In fact, even when industrial manufacturing backed by large corporations has tried to transition to sustainable practices, it has found itself bitterly thrown aside. For example, in Assam in 2006–7, the Dhekiajuli Tea Estate (tea garden) (owned by Parry Agro Industries Ltd, a corporate conglomerate) undertook an experiment to implement sustainable agricultural practices in relation to tea cultivation and production. The initiative was undertaken by the local management primarily to address the hazardous impact of toxicity in the local environment, particularly soil and water quality. The impact on the health of the resident labour population had made the management team sit up and take notice when they found a significant rise in the number of lung diseases, skin infections and birth deformities among workers and their children.

I first visited the tea garden in 2007 to conduct fieldwork with my students from the Indian Institute of Technology (IIT)–Guwahati, who had registered for my course ‘Concepts and Ideologies in Social Life’, where sustainability and sustainable development as a conceptual paradigm from a sociological perspective were explored. The experience was a positive one for us, and the optimism of the management team and workers was contagious and motivating for the young technocrats of future India.

The management were committed to a market-driven, competitive industrial manufacturing process, but they steered their motivation with a parallel experiment in vermi-compost, agnihotra yajna, panchgavya (cow patties) and amrit pani (fermented cow dung), which generates about 250 kinds of beneficial bacteria, along with other localised and organic pest control and fertiliser techniques to promote sustainable industrial growth with a low chemical impact.

Sources of indigenous knowledge such as the Vrikshayurveda were systematically explored to unearth traditional organic practices in farming and agriculture. The cultural worldview of environmental sustainability embedded in our traditional knowledge about agricultural practices and farming is elaborated in the Vrikshayurveda’s glorification of trees and tree planting. Every possible topic connected with the science of plant life – such as the procuring, preserving, and treating of seeds before planting, preparing pits for planting saplings, soil selection, methods of watering, nourishment and fertilisers, plant diseases and plant protection against internal and external diseases, garden design, agricultural and horticultural wonders, groundwater resources, etc. – finds a place in this text.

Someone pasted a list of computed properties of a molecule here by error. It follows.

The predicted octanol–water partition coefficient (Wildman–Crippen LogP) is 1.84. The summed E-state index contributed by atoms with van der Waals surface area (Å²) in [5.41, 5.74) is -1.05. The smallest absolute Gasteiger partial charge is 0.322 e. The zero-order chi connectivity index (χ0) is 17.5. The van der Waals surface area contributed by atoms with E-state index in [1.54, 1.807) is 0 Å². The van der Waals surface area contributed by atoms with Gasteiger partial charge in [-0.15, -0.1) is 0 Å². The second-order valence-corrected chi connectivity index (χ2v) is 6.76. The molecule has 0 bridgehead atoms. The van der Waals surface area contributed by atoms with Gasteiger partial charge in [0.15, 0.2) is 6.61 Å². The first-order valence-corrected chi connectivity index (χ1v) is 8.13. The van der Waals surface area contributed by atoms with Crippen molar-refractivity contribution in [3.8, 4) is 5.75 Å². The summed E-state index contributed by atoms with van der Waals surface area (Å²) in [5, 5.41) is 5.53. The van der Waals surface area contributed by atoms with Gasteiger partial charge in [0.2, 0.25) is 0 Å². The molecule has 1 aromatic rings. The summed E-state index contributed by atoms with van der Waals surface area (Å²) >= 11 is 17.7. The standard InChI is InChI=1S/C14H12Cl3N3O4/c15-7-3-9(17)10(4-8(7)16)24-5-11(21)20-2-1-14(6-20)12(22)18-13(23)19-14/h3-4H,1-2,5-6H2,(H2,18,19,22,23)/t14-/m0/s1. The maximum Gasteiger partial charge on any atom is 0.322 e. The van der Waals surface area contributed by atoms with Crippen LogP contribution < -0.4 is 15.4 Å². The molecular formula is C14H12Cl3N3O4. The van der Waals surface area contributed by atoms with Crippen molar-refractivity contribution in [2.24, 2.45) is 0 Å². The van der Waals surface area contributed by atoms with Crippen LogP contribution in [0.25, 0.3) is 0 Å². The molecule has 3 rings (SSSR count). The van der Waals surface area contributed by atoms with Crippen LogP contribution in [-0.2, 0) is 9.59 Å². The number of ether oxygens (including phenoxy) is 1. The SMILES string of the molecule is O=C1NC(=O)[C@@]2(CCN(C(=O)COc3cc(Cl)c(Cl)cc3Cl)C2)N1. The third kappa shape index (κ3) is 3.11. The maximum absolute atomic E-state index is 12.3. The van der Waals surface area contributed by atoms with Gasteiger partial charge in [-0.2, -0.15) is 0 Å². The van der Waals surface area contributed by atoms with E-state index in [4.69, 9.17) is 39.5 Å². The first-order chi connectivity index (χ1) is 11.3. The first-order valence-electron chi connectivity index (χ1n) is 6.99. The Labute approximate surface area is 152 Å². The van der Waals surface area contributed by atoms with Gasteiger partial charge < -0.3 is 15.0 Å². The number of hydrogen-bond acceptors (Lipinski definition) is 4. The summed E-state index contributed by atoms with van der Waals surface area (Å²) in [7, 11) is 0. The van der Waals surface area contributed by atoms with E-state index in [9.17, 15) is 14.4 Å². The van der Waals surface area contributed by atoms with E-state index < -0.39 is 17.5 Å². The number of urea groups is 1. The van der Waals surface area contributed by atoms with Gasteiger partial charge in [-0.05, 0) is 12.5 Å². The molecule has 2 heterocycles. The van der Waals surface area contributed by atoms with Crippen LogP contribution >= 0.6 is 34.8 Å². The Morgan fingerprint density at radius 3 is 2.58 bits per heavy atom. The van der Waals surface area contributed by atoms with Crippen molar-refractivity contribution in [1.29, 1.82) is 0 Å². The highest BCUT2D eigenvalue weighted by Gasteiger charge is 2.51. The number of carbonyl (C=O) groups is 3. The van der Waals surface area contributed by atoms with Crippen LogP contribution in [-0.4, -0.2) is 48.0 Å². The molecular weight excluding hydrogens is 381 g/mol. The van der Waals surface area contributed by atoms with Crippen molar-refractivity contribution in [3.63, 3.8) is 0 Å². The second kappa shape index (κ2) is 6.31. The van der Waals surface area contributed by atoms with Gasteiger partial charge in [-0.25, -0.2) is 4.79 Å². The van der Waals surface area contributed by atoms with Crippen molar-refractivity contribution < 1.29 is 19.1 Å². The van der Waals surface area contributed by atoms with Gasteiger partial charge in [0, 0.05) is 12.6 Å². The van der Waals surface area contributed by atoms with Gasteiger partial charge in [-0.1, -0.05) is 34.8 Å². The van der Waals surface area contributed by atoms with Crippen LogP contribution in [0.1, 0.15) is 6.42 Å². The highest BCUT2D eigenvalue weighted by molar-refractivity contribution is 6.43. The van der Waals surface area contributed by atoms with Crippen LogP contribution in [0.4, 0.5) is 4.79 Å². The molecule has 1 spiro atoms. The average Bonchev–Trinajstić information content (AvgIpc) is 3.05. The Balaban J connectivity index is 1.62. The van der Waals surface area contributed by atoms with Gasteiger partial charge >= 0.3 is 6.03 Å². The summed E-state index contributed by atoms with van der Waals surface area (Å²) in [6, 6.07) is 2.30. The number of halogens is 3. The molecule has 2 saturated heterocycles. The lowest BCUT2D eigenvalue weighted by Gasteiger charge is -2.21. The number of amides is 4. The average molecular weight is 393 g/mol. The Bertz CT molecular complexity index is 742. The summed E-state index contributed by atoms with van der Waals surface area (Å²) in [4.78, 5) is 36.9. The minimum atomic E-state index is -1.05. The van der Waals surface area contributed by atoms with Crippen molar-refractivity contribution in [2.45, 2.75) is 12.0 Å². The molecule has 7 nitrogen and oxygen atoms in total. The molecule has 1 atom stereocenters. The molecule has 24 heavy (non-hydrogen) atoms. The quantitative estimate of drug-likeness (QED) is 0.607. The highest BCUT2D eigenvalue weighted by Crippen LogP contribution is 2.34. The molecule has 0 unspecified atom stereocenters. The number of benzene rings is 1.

The tea garden management team were eventually forced to abandon their grand project as an unfulfilled legacy, succumbing to the formidable forces which drive our unsustainable existence. In spite of the significant progress made towards environmental and labour health as well as improving the quality of natural capital in the form of land, water and soil (which had started to show low toxin levels and chemical content, meaning it was highly polluted), the Dhekiajuli Tea Estate abandoned the experiment in 2014. It seems that the embedded externalised costs of poor health, environmental degradation and toxic waste generation are seldom reflected in the company’s balance sheet. Consequently, the transition towards a new paradigm of sustainable industrialisation in tea manufacturing was seen as a failure in terms of production costs and output.

The situation is even worse in the case of unorganised farmers who live in rural areas for whom agriculture is from the outset economically unviable due to the small landholdings and lack of infrastructural support. Moreover, the rather inferior value attached to manual labour makes farming a very low-prestige profession, which the emerging educated middle classes are loath to associate themselves with.

The push factors of emerging urbanisation have made rural India – and all its associated riders of village life and farming as a livelihood option – unattractive to Indian youth. This is a dangerous trend for emerging economies: the centrifugal forces of urbanisation are playing havoc with the balance of local development in rural India and the preservation of its ‘little traditions’.

In fact, what is happening is even more dangerous than this: booming ICT, satellite television, mobile networks and the internet are bringing the global society over the threshold of village society and into rural homes, but this comes at the cost of a great loss in the self-esteem of rural India as it finds itself dispossessed of its sustainable heritage, including organic farming and sustainable food cultivation.

Sujata Dutta Hazarika is a sociologist and the founder of the Global Initiative for Sustainable Development and Planning (GISDP).

*Articles published by The Asia Dialogue represent the views of the author(s) and not necessarily those of The Asia Dialogue or affiliated institutions.